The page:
After fixation and sectioning, the material was dehydrated in increasing concentrations of alcohols, cleared in xylene (three changes) and embedded in paraplast, as specified by Romeis (1928) and Behmer et al. (1976). For paraffin embedding, the segments are oriented to obtain transverse and longitudinal histological sections, in relation to the longest axis of the testicle, taking into account the macroscopic sections, previously carried out.
The microtome consisted of a series of 5 to 7 micron-thick sections. The microtome used was a Reichert-Jung, mod. 1130/Biocut. The sections were stretched in gelatin-bichromate solution at 40°C and were histologically fixed on slides of 26x76 mm. These were then placed in an oven at temperatures between 58°C and 60°C for 6 hours, for sufficient distention of the sections.
The histological sections were deparaffinized, hydrated and then subjected to histological and histochemical staining methods in order to study and describe the cellular and tissular evolution stages, at light microscopy level, on the seminiferous epithelium. The histological and histochemical methods used were: hematoxylin and eosin (HE), Mallory's Trichrome and Massom's Trichrome and Pas-Hematoxylin.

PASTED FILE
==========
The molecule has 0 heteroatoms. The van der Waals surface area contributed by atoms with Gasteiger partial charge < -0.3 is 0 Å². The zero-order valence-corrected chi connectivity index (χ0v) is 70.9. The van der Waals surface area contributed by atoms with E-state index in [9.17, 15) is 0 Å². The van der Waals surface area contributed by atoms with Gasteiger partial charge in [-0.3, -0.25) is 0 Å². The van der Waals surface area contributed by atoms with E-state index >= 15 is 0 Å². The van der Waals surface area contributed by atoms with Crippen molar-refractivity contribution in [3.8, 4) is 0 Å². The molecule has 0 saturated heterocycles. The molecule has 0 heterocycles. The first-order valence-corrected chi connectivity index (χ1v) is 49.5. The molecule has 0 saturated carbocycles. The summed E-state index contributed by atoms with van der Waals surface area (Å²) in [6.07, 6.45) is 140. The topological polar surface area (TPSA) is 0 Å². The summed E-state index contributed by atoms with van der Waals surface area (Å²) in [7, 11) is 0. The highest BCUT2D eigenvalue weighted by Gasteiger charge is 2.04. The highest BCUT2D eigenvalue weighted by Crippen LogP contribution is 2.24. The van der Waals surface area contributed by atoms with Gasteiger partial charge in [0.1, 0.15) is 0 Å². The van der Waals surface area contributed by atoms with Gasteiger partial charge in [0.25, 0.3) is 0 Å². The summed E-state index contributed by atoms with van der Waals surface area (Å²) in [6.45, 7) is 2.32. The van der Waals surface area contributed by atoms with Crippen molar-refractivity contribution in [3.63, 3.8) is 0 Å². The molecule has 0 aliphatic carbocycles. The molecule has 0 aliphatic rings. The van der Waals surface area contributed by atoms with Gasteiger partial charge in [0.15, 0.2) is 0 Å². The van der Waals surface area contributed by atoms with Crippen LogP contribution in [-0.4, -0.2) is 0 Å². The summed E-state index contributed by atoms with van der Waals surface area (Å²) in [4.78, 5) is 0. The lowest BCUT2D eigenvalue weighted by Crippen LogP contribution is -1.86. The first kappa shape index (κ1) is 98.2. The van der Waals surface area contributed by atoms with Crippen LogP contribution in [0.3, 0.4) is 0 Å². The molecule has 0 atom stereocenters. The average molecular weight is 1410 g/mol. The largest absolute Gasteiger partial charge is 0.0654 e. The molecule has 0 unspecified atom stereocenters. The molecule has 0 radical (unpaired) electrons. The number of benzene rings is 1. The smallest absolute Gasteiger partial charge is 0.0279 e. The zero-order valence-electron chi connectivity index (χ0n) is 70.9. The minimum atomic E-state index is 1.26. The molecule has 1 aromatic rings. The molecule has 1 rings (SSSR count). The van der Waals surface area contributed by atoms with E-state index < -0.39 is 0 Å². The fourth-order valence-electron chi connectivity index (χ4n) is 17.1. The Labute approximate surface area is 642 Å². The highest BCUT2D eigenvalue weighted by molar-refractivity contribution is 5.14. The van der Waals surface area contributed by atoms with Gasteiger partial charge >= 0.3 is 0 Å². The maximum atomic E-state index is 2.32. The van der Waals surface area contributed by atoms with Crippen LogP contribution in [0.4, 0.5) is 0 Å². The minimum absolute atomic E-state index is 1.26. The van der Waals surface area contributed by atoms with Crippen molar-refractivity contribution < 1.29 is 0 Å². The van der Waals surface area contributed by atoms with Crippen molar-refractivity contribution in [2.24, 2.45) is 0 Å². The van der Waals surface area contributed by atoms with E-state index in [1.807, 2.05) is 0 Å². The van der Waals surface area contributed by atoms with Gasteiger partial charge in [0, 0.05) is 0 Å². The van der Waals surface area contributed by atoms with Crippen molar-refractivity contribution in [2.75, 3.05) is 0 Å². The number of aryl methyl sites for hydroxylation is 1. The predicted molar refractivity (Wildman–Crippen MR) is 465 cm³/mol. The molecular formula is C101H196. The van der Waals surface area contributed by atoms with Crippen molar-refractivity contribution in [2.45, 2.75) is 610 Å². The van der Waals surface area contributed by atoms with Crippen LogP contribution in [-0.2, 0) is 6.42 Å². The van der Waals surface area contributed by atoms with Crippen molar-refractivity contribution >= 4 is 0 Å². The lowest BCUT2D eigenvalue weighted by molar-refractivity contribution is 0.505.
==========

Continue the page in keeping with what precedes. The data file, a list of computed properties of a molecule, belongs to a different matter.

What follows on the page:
RESULTS AND DISCUSSION
Similar to that described by Martins (1993), Martins & Silva (1995), for the isogenic black mouse, during the spermatogenetic process of the C57BL6J/Uni mouse, the maturation of different cell types that make up the seminiferous epithelium, with aging, was observed. The cells observed in the seminiferous epithelium lining the seminiferous tubules in isogenic black mice were the Sertoli cells and the spermatogenetic cells. Among the spermatogenetic cells, the spermatogonia (gonias) A, intermediate (In) and B were located near the basal membrane, for which the longest axis of these cells is parallel (Figs. 1A and 1B). First-order spermatocytes were also observed (cytes I) in different stages of the long prophase I of the first meiotic division, the second order spermatocytes (cytes II) and round and elongated spermatids (tides).